I begrudgingly got off the Mumbai to Bangalore AC Sleeper bus that night, I was so plagued with sleep as I often am when sad or lost that had it not been for the inconvenience of having a limited bladder I would have stayed in that coffin like sleeper berth and waited for the bus to start again.. It was past ten ‘o clock and we had halted for dinner at an exaggeratedly fake Rajasthani Restaurant named Rajgadh Palace, somewhere along the National Highway still within the Maharashtra State border, while other buses and trucks whooshed past us. A tiny frail woman caught my attention. She was draped in a Saree that looked so heavy for her that she moved with a trepidation that made you feel like she will slip any minute now. I was sitting on this six-seater table on one corner, as all lone travellers do resigned to the fate that a whole table to themselves is asking for way too much. I was groggy with sleep and my mouth held that strange feeling that comes with not speaking for hours at a stretch. Seated on one of the chairs on the opposite side was a rather impatient man travelling on the same bus as me, his hair shaped funnily in the shape of his pillow, threatening the waiter every five minutes to hurry up with the food or the bus is going to leave without him. The waiter fruitlessly assured him that the bus will wait for at least another twenty minutes but in vain. The man was stubborn. When his food finally did arrive, he asked for rotis one at a time as one does when being fed at home with all the ladies of the household waiting on us. He rested his left elbow on the adjacent empty chair and reclined with an apparent sense of entitlement and an implied difficulty to please.
Midway through my own meal of piping hot and fiery sabzi so red that it stained the tips of my fingers with its redness, this tiny woman who caught my eye came and occupied a seat on the same table accompanied by her rather squarish and stout husband. He wore the traditional Marwari red flower earring in his left earlobe and the amount of jewellery she wore corroborated the recentness of their wedding. They did not exchange a single word after joining the table and the husband ordered food for the both of them. They managed to spend the ten minutes that the food took to arrive without giving each other any eye contact. I imagined a muffled loneliness emanating from her and it tousled my sulking sadness. The food came and the husband sprung forward to fill up his plate and then the wife’s who showed no movement or expression. He poured all the rice onto his plate and with barely some left as an almost afterthought he tilted it towards his wife and asked, “You won’t have any of this right?”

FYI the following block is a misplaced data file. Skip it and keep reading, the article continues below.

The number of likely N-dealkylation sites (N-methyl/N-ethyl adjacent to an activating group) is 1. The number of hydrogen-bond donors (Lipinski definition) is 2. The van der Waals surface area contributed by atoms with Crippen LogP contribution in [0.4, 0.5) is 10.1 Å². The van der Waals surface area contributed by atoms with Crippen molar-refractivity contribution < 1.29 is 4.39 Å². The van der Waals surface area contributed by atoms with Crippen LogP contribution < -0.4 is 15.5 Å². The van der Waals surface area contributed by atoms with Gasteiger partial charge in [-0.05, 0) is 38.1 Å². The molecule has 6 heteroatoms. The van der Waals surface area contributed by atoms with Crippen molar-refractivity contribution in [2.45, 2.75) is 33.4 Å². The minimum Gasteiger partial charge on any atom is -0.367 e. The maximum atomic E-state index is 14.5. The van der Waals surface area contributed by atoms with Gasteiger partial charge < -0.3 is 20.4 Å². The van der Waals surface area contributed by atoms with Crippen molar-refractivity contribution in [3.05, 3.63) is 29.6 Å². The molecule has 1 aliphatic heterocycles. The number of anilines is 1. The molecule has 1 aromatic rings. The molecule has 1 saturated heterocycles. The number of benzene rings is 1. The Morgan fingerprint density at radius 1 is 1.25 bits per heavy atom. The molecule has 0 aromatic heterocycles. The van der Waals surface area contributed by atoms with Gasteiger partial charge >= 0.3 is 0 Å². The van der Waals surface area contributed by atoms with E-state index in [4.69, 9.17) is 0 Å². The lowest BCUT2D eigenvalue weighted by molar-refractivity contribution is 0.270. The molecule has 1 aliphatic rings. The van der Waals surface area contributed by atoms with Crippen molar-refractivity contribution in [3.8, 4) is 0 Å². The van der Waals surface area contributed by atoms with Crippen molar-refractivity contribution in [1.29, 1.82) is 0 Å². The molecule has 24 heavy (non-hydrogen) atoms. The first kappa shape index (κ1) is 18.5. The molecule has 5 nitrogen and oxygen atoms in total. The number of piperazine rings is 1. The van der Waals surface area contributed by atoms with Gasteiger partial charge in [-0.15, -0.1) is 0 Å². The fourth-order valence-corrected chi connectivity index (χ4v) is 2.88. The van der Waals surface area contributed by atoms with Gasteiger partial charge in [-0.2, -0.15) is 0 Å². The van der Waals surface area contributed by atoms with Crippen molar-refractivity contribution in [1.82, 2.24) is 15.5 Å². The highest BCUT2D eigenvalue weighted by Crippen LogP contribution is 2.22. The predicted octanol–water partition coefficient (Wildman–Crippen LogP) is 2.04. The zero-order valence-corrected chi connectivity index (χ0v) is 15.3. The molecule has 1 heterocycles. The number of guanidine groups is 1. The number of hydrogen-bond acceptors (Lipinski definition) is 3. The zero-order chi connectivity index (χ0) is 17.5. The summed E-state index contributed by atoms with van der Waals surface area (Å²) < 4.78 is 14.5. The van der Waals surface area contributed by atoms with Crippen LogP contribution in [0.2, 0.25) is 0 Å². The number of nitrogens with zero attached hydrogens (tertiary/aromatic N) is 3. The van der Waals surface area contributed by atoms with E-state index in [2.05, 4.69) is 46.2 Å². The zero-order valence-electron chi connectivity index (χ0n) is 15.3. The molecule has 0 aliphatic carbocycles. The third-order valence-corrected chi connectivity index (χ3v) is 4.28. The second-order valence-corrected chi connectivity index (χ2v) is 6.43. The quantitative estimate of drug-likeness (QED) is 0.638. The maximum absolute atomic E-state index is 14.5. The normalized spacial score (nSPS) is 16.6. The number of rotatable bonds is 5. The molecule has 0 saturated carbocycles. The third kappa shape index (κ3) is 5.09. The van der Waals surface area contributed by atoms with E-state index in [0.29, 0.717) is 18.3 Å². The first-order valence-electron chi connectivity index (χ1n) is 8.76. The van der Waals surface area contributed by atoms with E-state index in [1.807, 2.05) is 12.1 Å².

She nodded politely and I looked at her shrinking frame and fought the urge to ask her if she was okay. I unwillingly imagined her petite frame crouching under this man double her bodyweight, in the darkness of the night and I hoped against all evidence that at least there she has a voice.
I worried about this little woman whose name I did not know and because I couldn’t pull her aside and ask her questions about her life till I was convinced she was safe, I sighed and dodged the green pea on my plate. When her husband wasn’t looking, I gently pushed a glass of water to her side and she smiled as she lifted the glass to her lips and I swear for that moment she looked like a friend I met back in Mumbai, ranting about the unfairness of being female over a few fruity cocktails.
The shape and size of love is hard to tell.
His was an arrow
Moving straight ahead.
Hers were polka dots
Sprinkled all over.
His were a series of squares
A bit too sharp around the edges
One leading to another
Keen to reach a conclusion.
Hers were swirls and whorls
Dancing around the page
Crowding at the edges
And margins and random places
Happy to be wherever.
Her spiraling affection
Stood quietly outside
His tightly shut box.
If only it opened slightly
She could spill inside
And fill up the dark corners
And vacant edges
Tucked safely inside.
She waited and he asked
For more shapes
The sun, moon, star signs
Her birth chart
And she wondered about
The particular shape
His hair would take
On early winter mornings.
His square and her spiral
Tried to fit into each other
And in the dark of the night
And the high of the alcohol
Running in wayward lines
Through their blood
For sometime, they fit
A new shape emerged
A beautiful amalgamation
Of scars and pains
Of words and kisses
Of love, almost.
When the morning came
The sunlight drew its own shapes
On the floor where
Their clothes lay intertwined
He asked again
For her stars
She offered whatever was left
Smiling that from squares to spirals
It had come down to stars.
And that’s how one more was added
To the many hearts that broke
And the fault
Is all in our stars.